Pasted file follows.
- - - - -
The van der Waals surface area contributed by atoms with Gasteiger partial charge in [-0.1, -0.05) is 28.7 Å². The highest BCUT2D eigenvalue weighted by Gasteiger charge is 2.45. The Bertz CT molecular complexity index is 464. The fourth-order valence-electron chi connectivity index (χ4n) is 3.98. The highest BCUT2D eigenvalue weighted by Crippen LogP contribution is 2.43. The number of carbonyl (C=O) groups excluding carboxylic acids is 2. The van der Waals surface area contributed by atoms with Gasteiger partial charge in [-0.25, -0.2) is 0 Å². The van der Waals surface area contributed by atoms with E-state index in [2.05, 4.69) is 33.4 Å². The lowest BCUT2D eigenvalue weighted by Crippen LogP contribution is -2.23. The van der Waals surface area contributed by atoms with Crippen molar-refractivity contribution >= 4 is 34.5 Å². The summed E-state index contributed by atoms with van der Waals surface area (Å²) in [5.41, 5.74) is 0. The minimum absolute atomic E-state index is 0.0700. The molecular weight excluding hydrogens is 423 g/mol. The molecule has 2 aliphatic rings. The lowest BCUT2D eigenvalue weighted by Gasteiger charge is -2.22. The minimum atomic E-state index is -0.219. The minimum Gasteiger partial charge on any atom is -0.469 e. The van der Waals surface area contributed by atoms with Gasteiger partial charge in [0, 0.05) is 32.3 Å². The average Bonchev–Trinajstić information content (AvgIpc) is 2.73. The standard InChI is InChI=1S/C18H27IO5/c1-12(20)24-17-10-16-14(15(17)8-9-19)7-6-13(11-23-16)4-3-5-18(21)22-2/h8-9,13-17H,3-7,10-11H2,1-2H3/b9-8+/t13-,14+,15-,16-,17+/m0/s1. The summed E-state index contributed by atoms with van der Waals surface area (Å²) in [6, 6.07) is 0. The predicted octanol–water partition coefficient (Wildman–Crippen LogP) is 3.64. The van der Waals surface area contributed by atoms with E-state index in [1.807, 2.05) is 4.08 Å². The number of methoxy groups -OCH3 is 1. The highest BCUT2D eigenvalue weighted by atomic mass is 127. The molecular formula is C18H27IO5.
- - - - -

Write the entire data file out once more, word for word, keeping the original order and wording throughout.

The van der Waals surface area contributed by atoms with Gasteiger partial charge in [-0.1, -0.05) is 28.7 Å². The highest BCUT2D eigenvalue weighted by Gasteiger charge is 2.45. The Bertz CT molecular complexity index is 464. The fourth-order valence-electron chi connectivity index (χ4n) is 3.98. The highest BCUT2D eigenvalue weighted by Crippen LogP contribution is 2.43. The number of carbonyl (C=O) groups excluding carboxylic acids is 2. The van der Waals surface area contributed by atoms with Gasteiger partial charge in [-0.25, -0.2) is 0 Å². The van der Waals surface area contributed by atoms with E-state index in [2.05, 4.69) is 33.4 Å². The lowest BCUT2D eigenvalue weighted by Crippen LogP contribution is -2.23. The van der Waals surface area contributed by atoms with Crippen molar-refractivity contribution >= 4 is 34.5 Å². The summed E-state index contributed by atoms with van der Waals surface area (Å²) in [5.41, 5.74) is 0. The minimum absolute atomic E-state index is 0.0700. The molecular weight excluding hydrogens is 423 g/mol. The molecule has 2 aliphatic rings. The lowest BCUT2D eigenvalue weighted by Gasteiger charge is -2.22. The minimum atomic E-state index is -0.219. The minimum Gasteiger partial charge on any atom is -0.469 e. The van der Waals surface area contributed by atoms with Gasteiger partial charge in [0, 0.05) is 32.3 Å². The average Bonchev–Trinajstić information content (AvgIpc) is 2.73. The standard InChI is InChI=1S/C18H27IO5/c1-12(20)24-17-10-16-14(15(17)8-9-19)7-6-13(11-23-16)4-3-5-18(21)22-2/h8-9,13-17H,3-7,10-11H2,1-2H3/b9-8+/t13-,14+,15-,16-,17+/m0/s1. The summed E-state index contributed by atoms with van der Waals surface area (Å²) in [6, 6.07) is 0. The predicted octanol–water partition coefficient (Wildman–Crippen LogP) is 3.64. The van der Waals surface area contributed by atoms with E-state index in [1.807, 2.05) is 4.08 Å². The number of methoxy groups -OCH3 is 1. The highest BCUT2D eigenvalue weighted by atomic mass is 127. The molecular formula is C18H27IO5.